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Huntley Dent
Fanfare, November 2017

Born and trained in Hamburg, Brauss has a string of competition prizes to her credit, and it’s clear from the outset that she is an assured player whose style is emphatic, direct, and unfussy. In all four works, despite the enormous differences among the composers, Brauss favors a warm tone with generous pedaling. Taken altogether, these qualities assure a nice listening experience and a positive impression. © 2017 Fanfare Read complete review




Patrick Rucker
Gramophone, August 2017

This is apparently the debut recording of the remarkable young artist Elisabeth Brauss. Born and trained in Hamburg, Brauss will be 22 this year, yet the maturity and sophistication of her thoughtful interpretations would be the pride of any pianist twice her age.

Perhaps the most impressive aspect of this Beethoven D major Sonata is Brauss’s immense stylistic assurance. …Brauss prepares and builds the movement’s climactic peak with consummate skill, lending the whispered final chords an all but unbearably desolate resignation.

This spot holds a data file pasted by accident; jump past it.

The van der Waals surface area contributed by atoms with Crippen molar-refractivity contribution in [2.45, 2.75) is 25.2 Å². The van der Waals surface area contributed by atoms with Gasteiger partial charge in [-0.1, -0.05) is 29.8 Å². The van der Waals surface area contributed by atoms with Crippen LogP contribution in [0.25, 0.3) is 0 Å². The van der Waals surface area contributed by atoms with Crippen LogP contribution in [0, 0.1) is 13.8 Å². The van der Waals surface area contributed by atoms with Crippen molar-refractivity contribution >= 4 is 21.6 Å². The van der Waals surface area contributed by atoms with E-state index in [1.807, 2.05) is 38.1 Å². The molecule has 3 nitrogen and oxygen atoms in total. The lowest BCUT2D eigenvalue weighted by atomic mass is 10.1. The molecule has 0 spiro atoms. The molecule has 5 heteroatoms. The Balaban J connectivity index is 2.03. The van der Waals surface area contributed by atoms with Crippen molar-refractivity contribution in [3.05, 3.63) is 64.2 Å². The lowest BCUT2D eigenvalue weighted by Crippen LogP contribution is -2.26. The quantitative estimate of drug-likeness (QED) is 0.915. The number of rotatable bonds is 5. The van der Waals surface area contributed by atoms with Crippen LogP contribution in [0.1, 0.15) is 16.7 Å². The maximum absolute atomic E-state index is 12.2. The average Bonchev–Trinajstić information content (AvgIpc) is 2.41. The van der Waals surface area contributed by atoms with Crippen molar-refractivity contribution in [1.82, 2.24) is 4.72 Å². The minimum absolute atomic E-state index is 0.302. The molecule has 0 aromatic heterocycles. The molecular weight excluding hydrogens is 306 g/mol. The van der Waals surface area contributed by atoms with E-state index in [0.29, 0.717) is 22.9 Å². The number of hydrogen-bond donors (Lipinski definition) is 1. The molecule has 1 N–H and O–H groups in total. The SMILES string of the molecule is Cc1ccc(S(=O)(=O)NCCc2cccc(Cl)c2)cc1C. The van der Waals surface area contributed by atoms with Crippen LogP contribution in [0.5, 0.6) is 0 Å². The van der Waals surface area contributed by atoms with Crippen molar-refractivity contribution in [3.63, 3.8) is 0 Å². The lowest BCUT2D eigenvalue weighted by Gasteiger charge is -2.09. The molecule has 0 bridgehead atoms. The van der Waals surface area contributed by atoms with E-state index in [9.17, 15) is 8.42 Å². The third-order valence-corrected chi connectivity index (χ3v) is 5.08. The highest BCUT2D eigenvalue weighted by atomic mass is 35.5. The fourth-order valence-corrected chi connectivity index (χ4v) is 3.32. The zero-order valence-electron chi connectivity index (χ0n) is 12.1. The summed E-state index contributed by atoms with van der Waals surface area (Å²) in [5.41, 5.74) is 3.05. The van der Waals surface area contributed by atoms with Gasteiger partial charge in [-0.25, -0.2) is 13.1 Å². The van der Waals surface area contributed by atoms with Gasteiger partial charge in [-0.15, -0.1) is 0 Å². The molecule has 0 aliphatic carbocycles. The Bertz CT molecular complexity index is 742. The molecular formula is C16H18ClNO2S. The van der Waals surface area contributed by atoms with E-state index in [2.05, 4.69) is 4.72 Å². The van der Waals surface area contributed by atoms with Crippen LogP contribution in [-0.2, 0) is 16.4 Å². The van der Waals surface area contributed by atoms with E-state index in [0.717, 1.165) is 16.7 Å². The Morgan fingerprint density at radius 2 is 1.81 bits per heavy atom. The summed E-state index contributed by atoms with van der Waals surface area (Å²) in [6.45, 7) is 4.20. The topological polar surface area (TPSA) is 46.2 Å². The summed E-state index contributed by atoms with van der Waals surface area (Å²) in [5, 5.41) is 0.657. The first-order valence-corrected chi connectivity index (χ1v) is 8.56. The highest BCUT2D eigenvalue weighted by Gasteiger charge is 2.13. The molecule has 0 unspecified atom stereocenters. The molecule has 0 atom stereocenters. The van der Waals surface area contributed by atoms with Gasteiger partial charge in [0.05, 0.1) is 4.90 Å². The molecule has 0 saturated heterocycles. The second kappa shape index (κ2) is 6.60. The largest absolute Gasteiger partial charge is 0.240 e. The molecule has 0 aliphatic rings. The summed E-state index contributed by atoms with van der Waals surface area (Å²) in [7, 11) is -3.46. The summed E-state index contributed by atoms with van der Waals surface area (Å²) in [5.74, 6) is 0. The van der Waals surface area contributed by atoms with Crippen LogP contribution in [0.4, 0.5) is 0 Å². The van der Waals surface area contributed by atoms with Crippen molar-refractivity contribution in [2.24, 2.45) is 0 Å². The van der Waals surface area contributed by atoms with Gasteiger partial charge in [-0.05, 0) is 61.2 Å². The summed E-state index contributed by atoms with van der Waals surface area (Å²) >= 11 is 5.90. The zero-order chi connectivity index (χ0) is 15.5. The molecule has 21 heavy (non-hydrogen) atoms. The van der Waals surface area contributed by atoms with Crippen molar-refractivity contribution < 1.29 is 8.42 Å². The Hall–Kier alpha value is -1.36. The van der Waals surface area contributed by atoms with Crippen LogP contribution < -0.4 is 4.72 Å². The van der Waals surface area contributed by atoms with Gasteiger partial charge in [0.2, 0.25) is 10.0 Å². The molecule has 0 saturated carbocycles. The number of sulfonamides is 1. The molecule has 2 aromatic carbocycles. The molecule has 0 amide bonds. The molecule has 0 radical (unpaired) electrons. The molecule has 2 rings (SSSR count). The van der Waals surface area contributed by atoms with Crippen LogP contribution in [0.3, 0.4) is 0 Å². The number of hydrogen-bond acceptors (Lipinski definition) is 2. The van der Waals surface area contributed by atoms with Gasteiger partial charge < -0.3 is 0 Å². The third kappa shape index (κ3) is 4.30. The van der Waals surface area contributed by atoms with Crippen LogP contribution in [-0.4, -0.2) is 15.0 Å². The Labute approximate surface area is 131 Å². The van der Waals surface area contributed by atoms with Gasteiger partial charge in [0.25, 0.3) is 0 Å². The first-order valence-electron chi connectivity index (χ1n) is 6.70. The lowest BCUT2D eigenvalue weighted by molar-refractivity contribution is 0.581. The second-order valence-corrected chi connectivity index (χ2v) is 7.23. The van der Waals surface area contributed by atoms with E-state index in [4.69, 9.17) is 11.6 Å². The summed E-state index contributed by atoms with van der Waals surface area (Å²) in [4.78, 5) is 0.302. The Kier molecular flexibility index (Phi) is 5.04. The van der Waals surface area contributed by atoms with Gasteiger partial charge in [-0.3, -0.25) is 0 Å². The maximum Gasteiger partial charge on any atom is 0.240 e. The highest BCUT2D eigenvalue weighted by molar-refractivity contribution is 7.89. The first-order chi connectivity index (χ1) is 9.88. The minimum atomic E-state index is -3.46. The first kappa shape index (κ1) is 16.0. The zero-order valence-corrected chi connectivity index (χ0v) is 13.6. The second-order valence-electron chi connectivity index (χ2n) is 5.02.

Throughout the bristling rhythmic vitality, tricky voice-leading and constantly shifting harmonic colours of Prokofiev’s Second Sonata, Brauss never loses sight of the composer’s fundamental lyric impulse. She is also fully cognisant of the kinaesthetic sense that enabled Prokofiev to compose so effectively for the dance. When Prokofiev wants to raise a great noise, Brauss happily complies…

It is rare to encounter this degree of instrumental mastery wed to musical depth and sensitivity in one so young. Brauss’s exhilarating Beethoven is so thoroughly integrated that each movement is emotionally and spiritually amplified by what has gone before. Her original and unaffected Chopin-playing is fresh and a joy to listen to. If you find yourself uncertain about the future of the art of piano-playing, listening to Elisabeth Brauss could be the antidote. © 2017 Gramophone Read complete review on Gramophone





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